back to article Home Office seeks Brexit tech boss – but doesn't splash the cash

The reality of the mammoth task facing the Home Office in preparing for Brexit appears to have sunk in – the department is seeking a technology lead for the UK’s exit from the European Union. They will be in charge of overseeing the EU Exit programme, which the Home Office described as "a layer of IT-enabled change that sits …

    1. Rich 11 Silver badge

      Re: So let me see if I've got this right

      and not only don't we have a paddle, someone has nicked the boat as well.

      Not only don't they have a paddle, but it was never possible to even design a boat to meet all Brexit requirements.

  1. Chris G Silver badge

    They had hiyigh hopes......

    Sooo, it's mid August and they want something ready to go for Autumn?

    Assuming they find a taker who can actually do the job and doesn't get mugged on his way in on the first day, all the gov' then needs to do is get his mates to come and sort out; farming policy, science and technology across borders, customs tariffs and with whom etc etc.

    Is there actually one thing that is up and running for the departure?

    1. Dan 55 Silver badge

      Re: They had hiyigh hopes......

      Blue passports, but a French company is sorting that out.

      1. Loyal Commenter Silver badge

        Re: They had hiyigh hopes......

        Blue passports, but a French company is sorting that out.

        And if (when) we don't get a deal, they'll be in a lorry parked up in Calais.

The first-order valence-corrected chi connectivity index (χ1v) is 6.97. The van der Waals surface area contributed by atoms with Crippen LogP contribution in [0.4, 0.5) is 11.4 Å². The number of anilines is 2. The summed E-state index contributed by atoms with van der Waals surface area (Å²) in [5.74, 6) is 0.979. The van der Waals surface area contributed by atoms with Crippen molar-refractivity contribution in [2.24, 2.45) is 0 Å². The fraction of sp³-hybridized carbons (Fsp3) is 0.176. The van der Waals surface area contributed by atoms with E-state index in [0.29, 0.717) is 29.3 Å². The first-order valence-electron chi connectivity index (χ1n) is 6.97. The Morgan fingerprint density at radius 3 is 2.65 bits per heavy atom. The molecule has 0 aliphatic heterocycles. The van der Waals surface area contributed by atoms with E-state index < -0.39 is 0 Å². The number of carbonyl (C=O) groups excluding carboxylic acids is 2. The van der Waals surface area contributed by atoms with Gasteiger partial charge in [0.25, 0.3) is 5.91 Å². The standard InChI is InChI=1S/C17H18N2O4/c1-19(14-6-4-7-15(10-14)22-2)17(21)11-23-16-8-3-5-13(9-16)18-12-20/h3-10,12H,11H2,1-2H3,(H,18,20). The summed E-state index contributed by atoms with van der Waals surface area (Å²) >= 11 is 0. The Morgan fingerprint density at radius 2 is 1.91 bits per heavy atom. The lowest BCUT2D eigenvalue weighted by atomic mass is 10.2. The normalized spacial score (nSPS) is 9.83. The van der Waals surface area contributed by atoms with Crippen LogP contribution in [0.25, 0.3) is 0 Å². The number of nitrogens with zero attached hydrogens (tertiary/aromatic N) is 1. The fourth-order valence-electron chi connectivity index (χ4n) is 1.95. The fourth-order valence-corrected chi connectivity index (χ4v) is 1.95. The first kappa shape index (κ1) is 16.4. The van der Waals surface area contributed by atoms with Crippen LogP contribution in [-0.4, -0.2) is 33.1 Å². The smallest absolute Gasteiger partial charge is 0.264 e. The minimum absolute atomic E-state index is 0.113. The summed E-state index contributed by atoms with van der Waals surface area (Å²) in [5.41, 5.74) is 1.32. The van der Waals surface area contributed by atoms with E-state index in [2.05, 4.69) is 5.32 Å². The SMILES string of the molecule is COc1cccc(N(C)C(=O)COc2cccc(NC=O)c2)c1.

1. H in The Hague Silver badge

          Re: They had hiyigh hopes......

          "And if (when) we don't get a deal, they'll be in a lorry parked up in Calais."

          Actually, I _think_ that company's printing plant is based in the UK. But where are the paper and ink coming from? Hope they've ordered them early and they get delivered before stuff starts happening.

          1. Chronos
            Coat

            Re: They had hiyigh hopes......

            Woad is blue, isn't it? Just bring back the woad fund licence...

        2. Rich 11 Silver badge

          Re: They had hiyigh hopes......

          they'll be in a lorry parked up in Calais.

          And without a True Blue British passport no British citizen will be able to travel to Calais to retrieve them, while no non-British citizen will be able to cross the non-functional UK border in charge of a French lorry no longer licensed to visit Britain and carrying goods for which there is no IT system to record or evaluate the paperwork required by a regulatory framework for imports which has not yet been agreed.

          I'm beginning to think no-one ever really thought this Brexit idea through.

          1. John Smith 19 Gold badge
            FAIL

            I'm beginning to think no-one ever really thought this Brexit idea through.

            No one did.

            That was obvious from the day David Davies refused to request any any impact assessments be done by any department.

      2. This post has been deleted by its author

    2. Jedit
      FAIL

      "Is there actually one thing that is up and running for the departure?"

      Departing is definitely happening on schedule. The fact that we are insisting on disembarking from the plane on time even though takeoff was delayed for an hour and we are still in flight does not appear to be bothering anyone in Westminster.

    3. John G Imrie

      Is there actually one thing that is up and running for the departure?

      The escape pods for the MP's?

  2. nuked

    I'd want double that to work in Croydon

    1. Anonymous Coward
      Anonymous Coward

      I'd want double that to work in Croydon

      I'd want double that to visit Croydon.

  3. TrevorH